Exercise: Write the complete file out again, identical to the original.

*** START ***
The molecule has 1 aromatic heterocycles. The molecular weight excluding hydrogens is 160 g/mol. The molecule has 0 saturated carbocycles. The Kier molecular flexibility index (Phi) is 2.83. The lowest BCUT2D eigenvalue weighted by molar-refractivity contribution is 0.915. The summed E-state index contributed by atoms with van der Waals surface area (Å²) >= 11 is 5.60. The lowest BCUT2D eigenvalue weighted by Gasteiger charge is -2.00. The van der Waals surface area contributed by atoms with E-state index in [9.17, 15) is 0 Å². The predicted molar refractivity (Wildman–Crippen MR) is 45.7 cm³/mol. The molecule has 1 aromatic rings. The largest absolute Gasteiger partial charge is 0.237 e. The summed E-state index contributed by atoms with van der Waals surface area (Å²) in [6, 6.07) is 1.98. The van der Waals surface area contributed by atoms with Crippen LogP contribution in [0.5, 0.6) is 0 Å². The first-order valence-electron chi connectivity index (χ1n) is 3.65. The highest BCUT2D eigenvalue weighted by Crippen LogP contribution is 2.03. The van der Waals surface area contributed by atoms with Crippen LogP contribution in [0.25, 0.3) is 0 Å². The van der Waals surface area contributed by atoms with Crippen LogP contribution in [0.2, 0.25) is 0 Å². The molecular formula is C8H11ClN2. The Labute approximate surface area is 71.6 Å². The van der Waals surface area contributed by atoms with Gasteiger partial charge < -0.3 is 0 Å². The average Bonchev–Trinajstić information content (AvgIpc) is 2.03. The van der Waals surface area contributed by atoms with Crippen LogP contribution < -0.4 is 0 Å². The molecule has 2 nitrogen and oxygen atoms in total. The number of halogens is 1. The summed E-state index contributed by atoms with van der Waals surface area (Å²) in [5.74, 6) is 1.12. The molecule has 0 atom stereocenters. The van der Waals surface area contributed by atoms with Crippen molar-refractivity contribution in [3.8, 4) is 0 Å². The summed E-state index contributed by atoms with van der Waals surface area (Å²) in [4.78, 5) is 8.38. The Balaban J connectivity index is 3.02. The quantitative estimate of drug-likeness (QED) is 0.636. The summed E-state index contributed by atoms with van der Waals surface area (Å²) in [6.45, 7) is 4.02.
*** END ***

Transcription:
The molecule has 1 aromatic heterocycles. The molecular weight excluding hydrogens is 160 g/mol. The molecule has 0 saturated carbocycles. The Kier molecular flexibility index (Phi) is 2.83. The lowest BCUT2D eigenvalue weighted by molar-refractivity contribution is 0.915. The summed E-state index contributed by atoms with van der Waals surface area (Å²) >= 11 is 5.60. The lowest BCUT2D eigenvalue weighted by Gasteiger charge is -2.00. The van der Waals surface area contributed by atoms with E-state index in [9.17, 15) is 0 Å². The predicted molar refractivity (Wildman–Crippen MR) is 45.7 cm³/mol. The molecule has 1 aromatic rings. The largest absolute Gasteiger partial charge is 0.237 e. The summed E-state index contributed by atoms with van der Waals surface area (Å²) in [6, 6.07) is 1.98. The van der Waals surface area contributed by atoms with Crippen LogP contribution in [0.5, 0.6) is 0 Å². The first-order valence-electron chi connectivity index (χ1n) is 3.65. The highest BCUT2D eigenvalue weighted by Crippen LogP contribution is 2.03. The van der Waals surface area contributed by atoms with Crippen LogP contribution in [0.25, 0.3) is 0 Å². The van der Waals surface area contributed by atoms with Crippen LogP contribution in [0.2, 0.25) is 0 Å². The molecular formula is C8H11ClN2. The Labute approximate surface area is 71.6 Å². The van der Waals surface area contributed by atoms with Gasteiger partial charge < -0.3 is 0 Å². The average Bonchev–Trinajstić information content (AvgIpc) is 2.03. The van der Waals surface area contributed by atoms with Crippen LogP contribution < -0.4 is 0 Å². The molecule has 2 nitrogen and oxygen atoms in total. The number of halogens is 1. The summed E-state index contributed by atoms with van der Waals surface area (Å²) in [5.74, 6) is 1.12. The molecule has 0 atom stereocenters. The van der Waals surface area contributed by atoms with Crippen molar-refractivity contribution in [3.8, 4) is 0 Å². The summed E-state index contributed by atoms with van der Waals surface area (Å²) in [4.78, 5) is 8.38. The Balaban J connectivity index is 3.02. The quantitative estimate of drug-likeness (QED) is 0.636. The summed E-state index contributed by atoms with van der Waals surface area (Å²) in [6.45, 7) is 4.02.